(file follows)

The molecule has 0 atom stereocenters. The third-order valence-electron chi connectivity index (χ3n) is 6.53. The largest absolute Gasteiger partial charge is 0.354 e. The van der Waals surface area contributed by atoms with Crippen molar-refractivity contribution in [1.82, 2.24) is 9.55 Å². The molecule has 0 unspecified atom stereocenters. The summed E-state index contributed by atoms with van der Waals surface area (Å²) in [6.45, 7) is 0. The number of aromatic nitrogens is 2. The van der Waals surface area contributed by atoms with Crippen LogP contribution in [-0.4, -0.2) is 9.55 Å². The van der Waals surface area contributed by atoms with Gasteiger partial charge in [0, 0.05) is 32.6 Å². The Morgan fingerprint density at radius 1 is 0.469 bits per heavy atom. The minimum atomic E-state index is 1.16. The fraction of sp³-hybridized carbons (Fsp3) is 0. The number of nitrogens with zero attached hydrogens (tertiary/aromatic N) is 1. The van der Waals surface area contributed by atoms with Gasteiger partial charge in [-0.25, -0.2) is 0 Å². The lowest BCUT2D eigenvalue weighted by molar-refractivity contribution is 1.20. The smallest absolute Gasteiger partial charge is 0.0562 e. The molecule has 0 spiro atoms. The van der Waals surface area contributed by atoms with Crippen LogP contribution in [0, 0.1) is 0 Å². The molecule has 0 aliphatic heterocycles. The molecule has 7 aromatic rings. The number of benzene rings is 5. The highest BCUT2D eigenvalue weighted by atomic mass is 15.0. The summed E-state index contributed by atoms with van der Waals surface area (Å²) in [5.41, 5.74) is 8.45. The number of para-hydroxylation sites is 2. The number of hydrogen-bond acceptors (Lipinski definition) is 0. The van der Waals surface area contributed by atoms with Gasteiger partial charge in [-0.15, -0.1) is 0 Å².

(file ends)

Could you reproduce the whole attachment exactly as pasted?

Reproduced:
The molecule has 0 atom stereocenters. The third-order valence-electron chi connectivity index (χ3n) is 6.53. The largest absolute Gasteiger partial charge is 0.354 e. The van der Waals surface area contributed by atoms with Crippen molar-refractivity contribution in [1.82, 2.24) is 9.55 Å². The molecule has 0 unspecified atom stereocenters. The summed E-state index contributed by atoms with van der Waals surface area (Å²) in [6.45, 7) is 0. The number of aromatic nitrogens is 2. The van der Waals surface area contributed by atoms with Crippen LogP contribution in [-0.4, -0.2) is 9.55 Å². The van der Waals surface area contributed by atoms with Gasteiger partial charge in [0, 0.05) is 32.6 Å². The Morgan fingerprint density at radius 1 is 0.469 bits per heavy atom. The minimum atomic E-state index is 1.16. The fraction of sp³-hybridized carbons (Fsp3) is 0. The number of nitrogens with zero attached hydrogens (tertiary/aromatic N) is 1. The van der Waals surface area contributed by atoms with Gasteiger partial charge in [-0.25, -0.2) is 0 Å². The lowest BCUT2D eigenvalue weighted by molar-refractivity contribution is 1.20. The smallest absolute Gasteiger partial charge is 0.0562 e. The molecule has 0 spiro atoms. The van der Waals surface area contributed by atoms with Crippen LogP contribution in [0, 0.1) is 0 Å². The molecule has 0 aliphatic heterocycles. The molecule has 7 aromatic rings. The number of benzene rings is 5. The highest BCUT2D eigenvalue weighted by atomic mass is 15.0. The summed E-state index contributed by atoms with van der Waals surface area (Å²) in [5.41, 5.74) is 8.45. The number of para-hydroxylation sites is 2. The number of hydrogen-bond acceptors (Lipinski definition) is 0. The van der Waals surface area contributed by atoms with Gasteiger partial charge in [-0.15, -0.1) is 0 Å².